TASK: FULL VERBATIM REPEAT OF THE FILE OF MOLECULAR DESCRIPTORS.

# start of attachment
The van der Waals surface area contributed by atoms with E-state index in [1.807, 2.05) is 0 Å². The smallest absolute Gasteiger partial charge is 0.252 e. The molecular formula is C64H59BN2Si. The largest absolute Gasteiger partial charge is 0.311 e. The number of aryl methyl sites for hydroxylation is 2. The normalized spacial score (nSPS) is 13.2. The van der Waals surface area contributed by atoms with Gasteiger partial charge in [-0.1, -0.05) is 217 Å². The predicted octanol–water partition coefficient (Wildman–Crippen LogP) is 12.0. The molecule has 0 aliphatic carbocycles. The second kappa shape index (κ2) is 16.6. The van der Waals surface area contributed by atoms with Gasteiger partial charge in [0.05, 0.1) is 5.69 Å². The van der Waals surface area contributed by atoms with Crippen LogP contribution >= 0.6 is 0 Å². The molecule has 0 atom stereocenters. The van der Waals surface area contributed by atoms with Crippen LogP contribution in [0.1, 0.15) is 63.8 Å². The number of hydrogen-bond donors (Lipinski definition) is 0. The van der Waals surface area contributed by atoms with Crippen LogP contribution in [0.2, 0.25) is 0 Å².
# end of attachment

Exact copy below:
The van der Waals surface area contributed by atoms with E-state index in [1.807, 2.05) is 0 Å². The smallest absolute Gasteiger partial charge is 0.252 e. The molecular formula is C64H59BN2Si. The largest absolute Gasteiger partial charge is 0.311 e. The number of aryl methyl sites for hydroxylation is 2. The normalized spacial score (nSPS) is 13.2. The van der Waals surface area contributed by atoms with Gasteiger partial charge in [-0.1, -0.05) is 217 Å². The predicted octanol–water partition coefficient (Wildman–Crippen LogP) is 12.0. The molecule has 0 aliphatic carbocycles. The second kappa shape index (κ2) is 16.6. The van der Waals surface area contributed by atoms with Gasteiger partial charge in [0.05, 0.1) is 5.69 Å². The van der Waals surface area contributed by atoms with Crippen LogP contribution >= 0.6 is 0 Å². The molecule has 0 atom stereocenters. The van der Waals surface area contributed by atoms with Crippen LogP contribution in [0.1, 0.15) is 63.8 Å². The number of hydrogen-bond donors (Lipinski definition) is 0. The van der Waals surface area contributed by atoms with Crippen LogP contribution in [0.2, 0.25) is 0 Å².